Vietnam feels like home: US vet

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Manus Campbell talks about the horrors of war (Photo: VnExpress)

Manus Campbell could hardly imagine finding himself so comfortable in Vietnam, where he and other American soldiers experienced the grief and traumas of war.

Campbell became a combatant in the Vietnam War in 1967 at the age of 19. Between June 1967 and July 1968, he took part in battles in Quang Tri, Dong Ha and Con Tien. He witnessed many villages of innocent people, including children, ravaged by bombs dropped by his countrymen.

Now he regularly sits in a café along the Hoai River in the ancient town of Hoi An, where he receives Vietnamese, Japanese and Korean friends, to tell war stories.

He recently spent two hours talking to a VnExpress reporter about his feelings for the country he once invaded, and in which he now resides.

"I was very nervous the first time I came back to Vietnam after the war.

"I wondered how the Vietnamese people would treat me, but they in fact welcomed me.

"They did not get angry or hate me."

In 2000, Campbell visited a pagoda in Hue. He found nuns opening a school for disabled and orphaned children. He decided to provide financial help to the school.

He sent money to the school and received photos of the children sent by the nuns every month.

In 2009, he established the nongovernmental organization Helping Invisible Victims of War (HIVOW).

Three years later, during a one-month trip to Hue, he decided to spend the whole year there. He spent his days working in a school for needy children, visiting and providing financial assistance to another pagoda where disabled children were being cared for.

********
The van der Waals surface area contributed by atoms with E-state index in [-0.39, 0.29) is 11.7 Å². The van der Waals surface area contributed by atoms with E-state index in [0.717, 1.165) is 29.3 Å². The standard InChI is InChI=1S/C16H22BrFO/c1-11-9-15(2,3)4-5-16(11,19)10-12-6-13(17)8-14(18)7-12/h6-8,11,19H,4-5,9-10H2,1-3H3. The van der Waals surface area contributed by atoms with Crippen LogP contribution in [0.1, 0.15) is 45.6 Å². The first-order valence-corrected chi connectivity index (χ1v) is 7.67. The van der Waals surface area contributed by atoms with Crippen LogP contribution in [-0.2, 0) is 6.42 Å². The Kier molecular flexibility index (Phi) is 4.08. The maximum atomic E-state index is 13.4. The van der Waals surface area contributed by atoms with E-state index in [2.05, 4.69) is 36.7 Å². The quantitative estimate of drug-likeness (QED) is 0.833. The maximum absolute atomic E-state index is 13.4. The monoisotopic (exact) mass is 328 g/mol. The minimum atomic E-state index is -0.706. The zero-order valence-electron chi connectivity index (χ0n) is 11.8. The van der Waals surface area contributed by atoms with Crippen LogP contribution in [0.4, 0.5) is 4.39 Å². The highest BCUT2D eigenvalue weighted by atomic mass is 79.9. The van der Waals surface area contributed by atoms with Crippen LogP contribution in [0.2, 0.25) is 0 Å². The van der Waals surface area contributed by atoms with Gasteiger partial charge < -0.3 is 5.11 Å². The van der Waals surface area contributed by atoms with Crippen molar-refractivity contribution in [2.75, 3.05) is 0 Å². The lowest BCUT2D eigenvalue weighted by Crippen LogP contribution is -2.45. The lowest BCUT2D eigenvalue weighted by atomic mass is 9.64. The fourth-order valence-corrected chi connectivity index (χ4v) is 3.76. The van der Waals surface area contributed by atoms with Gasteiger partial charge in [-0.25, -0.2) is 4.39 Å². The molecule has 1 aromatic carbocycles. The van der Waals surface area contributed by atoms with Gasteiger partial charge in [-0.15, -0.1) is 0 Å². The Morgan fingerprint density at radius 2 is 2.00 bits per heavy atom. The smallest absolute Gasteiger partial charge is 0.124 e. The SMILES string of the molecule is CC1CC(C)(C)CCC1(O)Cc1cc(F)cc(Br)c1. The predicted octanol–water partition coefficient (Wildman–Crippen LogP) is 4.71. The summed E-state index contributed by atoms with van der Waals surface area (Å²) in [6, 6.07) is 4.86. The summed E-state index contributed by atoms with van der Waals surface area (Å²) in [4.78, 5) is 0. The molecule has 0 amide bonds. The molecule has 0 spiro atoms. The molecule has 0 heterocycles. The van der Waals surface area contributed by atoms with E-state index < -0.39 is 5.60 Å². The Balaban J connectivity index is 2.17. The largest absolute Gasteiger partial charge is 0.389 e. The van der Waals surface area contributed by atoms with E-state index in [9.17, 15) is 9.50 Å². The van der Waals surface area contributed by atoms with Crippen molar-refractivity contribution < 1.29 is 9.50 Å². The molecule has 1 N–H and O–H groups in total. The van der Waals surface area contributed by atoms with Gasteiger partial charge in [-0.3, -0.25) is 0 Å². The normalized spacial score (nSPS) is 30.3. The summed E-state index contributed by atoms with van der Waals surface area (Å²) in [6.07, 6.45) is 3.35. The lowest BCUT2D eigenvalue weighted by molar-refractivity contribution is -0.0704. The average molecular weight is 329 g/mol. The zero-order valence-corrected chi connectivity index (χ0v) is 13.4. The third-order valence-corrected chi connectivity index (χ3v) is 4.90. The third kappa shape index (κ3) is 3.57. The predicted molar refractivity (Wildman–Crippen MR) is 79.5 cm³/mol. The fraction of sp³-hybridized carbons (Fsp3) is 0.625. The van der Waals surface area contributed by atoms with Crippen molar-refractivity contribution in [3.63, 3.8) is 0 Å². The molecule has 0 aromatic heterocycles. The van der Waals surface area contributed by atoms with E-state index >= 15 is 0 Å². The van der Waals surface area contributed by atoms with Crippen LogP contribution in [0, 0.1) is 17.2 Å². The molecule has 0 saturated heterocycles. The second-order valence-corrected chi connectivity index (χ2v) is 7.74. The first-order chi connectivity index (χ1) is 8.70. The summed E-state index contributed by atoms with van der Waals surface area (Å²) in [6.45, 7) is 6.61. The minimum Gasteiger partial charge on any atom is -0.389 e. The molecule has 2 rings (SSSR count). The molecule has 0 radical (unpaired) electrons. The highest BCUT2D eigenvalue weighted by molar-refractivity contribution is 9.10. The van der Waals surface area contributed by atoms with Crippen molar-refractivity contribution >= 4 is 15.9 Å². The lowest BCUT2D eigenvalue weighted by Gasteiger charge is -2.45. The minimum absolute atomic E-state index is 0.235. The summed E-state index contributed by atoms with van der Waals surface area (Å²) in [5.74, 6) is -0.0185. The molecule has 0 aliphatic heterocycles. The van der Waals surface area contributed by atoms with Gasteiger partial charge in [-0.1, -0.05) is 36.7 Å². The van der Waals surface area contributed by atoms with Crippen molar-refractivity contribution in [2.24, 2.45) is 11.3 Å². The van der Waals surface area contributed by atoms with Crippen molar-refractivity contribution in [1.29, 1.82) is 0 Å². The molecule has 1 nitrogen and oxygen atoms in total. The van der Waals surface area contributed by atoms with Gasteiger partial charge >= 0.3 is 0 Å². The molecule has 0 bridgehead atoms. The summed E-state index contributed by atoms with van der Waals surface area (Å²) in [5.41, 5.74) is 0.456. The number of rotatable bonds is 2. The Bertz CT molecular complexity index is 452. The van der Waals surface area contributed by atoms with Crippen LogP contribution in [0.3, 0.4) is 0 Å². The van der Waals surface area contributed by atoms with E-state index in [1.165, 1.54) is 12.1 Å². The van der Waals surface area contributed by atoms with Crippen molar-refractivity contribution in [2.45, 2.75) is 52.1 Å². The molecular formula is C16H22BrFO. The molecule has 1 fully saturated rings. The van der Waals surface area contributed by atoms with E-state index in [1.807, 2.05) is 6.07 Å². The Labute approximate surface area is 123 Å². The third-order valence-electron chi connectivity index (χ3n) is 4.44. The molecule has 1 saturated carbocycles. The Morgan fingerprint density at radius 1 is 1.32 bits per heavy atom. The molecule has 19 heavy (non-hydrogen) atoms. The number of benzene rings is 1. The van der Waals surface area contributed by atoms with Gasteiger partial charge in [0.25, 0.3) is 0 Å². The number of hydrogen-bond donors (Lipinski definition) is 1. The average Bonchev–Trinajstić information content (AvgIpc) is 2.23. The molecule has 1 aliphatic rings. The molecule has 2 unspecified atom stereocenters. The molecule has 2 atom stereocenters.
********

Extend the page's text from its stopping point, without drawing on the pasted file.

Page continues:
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He also has also donated funds to ethnic minority groups in Hue and Quang Tri.

Campbell said he met an 80-year-old woman who had fought in the war with her husband and that the woman invited him into her home.

"When I was about to leave her house, the woman told her sons and daughters that "˜this American guy is here to help disabled children, so we will treat him like a family member.'

"Her children then built a house next to hers for me to rent, while the woman called me "˜son,'" Campbell said emotionally.

Campbell also dined with four Vietnamese veterans, one of whom told him they were able share a table thanks to the Vietnamese cultural trait which teaches people not to hold grudges or indulge in hatred.

As a member of the organization Veterans for Peace, HIVOW funds a trip for American veterans who were affected by Agent Orange each year, helps raising funds for a RENEW (Restoring the Environment and Neutralizing the Effects of the War) project in Quang Tri that gives cows to farmer families there.

Early this year, Campbell moved to Hoi An to continue his charity work.

"I am trying to send a message about the terror of war; that [in war] no one actually wins.

"Everyone, including innocent people living in the war-affected areas, the families of Vietnamese and American veterans, suffers from pain."

He said many American veterans resorted to alcohol and drugs, while others committed suicide, because they could no longer bear that pain.

"They do not want to remember how angry and saddened they became upon realizing the American government had lied about the war."

He said he can only heal his pain by retelling the stories or by crying.

"When will you come back to the US?" the reporter asked him.

"I am home already," he replied without hesitation.

Campbell said he felt like he was going home every time his plane touches ground at the Da Nang airport.

"I will only return to the States to visit my relatives."

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